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electric Cable

cables power insulation usually

Cable, electric, insulated conductor used to carry electric power or electric signals. A cable consists of a core conducting metal, usually of several wires twisted or stranded together, surrounded by insulating material. The conducting metal is usually copper, aluminum, or steel. The insulation is most often made of plastic or rubber. Multicore cables contain many cores, each insulated from the others, all contained inside a tube of plastic, rubber, copper, aluminum, or lead, which also serve to keep out moisture and heat. Telephone cables contain several thousand cores. Such cables run along the sea bed between the continents; however, satellite communications are replacing such long cables.

Electric power is distributed by power cables. Inside the home they carry electricity at low power (usually 110 volts). Electricity at high power is carried between cities by overhead cables slung from pylons. The cables do not need insulation around the cores as they are kept far enough apart for the air to act as an insulator and prevent sparking between them, but special glass or ceramic insulators are used to attach them to the pylons. Super-voltage power cables carrying currents at up to about 500,000 volts are usually buried underground and filled with oil or gas, such as nitrogen, to remove heat and increase insulation.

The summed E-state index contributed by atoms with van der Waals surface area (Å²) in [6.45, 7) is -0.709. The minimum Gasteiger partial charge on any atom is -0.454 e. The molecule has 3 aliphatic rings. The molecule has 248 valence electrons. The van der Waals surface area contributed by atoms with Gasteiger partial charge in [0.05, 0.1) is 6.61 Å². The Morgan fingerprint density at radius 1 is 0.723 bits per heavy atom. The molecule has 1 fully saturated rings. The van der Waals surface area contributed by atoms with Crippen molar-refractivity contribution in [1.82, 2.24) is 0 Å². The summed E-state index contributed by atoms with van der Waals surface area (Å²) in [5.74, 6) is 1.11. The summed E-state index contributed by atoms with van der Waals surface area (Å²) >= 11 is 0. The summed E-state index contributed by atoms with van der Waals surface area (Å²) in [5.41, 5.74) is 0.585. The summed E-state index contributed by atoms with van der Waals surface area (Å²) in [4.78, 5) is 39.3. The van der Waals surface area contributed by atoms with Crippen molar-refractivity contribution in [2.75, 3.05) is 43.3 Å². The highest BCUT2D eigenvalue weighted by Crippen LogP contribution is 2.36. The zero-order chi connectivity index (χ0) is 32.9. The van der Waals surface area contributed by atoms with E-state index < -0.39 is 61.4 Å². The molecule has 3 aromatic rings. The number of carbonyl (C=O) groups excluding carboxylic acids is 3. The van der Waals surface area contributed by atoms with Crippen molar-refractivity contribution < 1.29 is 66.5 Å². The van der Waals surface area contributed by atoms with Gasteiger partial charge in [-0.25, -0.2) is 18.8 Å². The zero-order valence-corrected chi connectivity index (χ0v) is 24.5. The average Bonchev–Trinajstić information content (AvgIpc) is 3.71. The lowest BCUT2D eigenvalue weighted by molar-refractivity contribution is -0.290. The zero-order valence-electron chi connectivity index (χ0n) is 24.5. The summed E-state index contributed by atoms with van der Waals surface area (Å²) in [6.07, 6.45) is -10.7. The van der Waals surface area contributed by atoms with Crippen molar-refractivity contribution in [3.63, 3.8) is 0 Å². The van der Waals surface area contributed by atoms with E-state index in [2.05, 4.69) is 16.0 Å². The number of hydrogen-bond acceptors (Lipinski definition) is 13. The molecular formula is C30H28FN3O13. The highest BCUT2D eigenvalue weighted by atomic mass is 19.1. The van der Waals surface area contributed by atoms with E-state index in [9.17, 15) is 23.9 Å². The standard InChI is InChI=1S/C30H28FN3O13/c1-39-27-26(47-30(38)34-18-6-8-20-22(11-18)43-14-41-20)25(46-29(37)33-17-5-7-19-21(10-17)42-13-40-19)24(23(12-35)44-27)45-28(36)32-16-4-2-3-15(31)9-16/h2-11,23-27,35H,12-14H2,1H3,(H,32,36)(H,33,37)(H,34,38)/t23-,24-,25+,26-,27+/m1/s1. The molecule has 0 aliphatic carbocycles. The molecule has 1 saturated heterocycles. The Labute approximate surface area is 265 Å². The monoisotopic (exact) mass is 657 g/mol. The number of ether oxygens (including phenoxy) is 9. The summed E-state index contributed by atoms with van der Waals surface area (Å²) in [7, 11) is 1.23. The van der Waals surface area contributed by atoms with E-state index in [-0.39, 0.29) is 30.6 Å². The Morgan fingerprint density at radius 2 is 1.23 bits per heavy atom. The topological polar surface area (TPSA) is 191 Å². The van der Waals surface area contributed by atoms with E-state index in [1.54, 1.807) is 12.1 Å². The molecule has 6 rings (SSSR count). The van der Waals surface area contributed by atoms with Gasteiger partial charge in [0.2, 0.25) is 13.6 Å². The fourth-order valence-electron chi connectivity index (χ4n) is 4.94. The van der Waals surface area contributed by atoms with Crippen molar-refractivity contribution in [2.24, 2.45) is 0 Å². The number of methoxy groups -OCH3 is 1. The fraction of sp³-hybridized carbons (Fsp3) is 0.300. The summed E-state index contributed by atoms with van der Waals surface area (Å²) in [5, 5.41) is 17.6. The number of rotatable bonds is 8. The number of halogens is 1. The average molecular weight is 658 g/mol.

Radio, television, telephone, and other electronic equipment uses low-power signals with high frequencies, requiring a coaxial cable, which has a central core of wire surrounded by insulation, then a sheath of wire braid, and finally an insulating outer covering.

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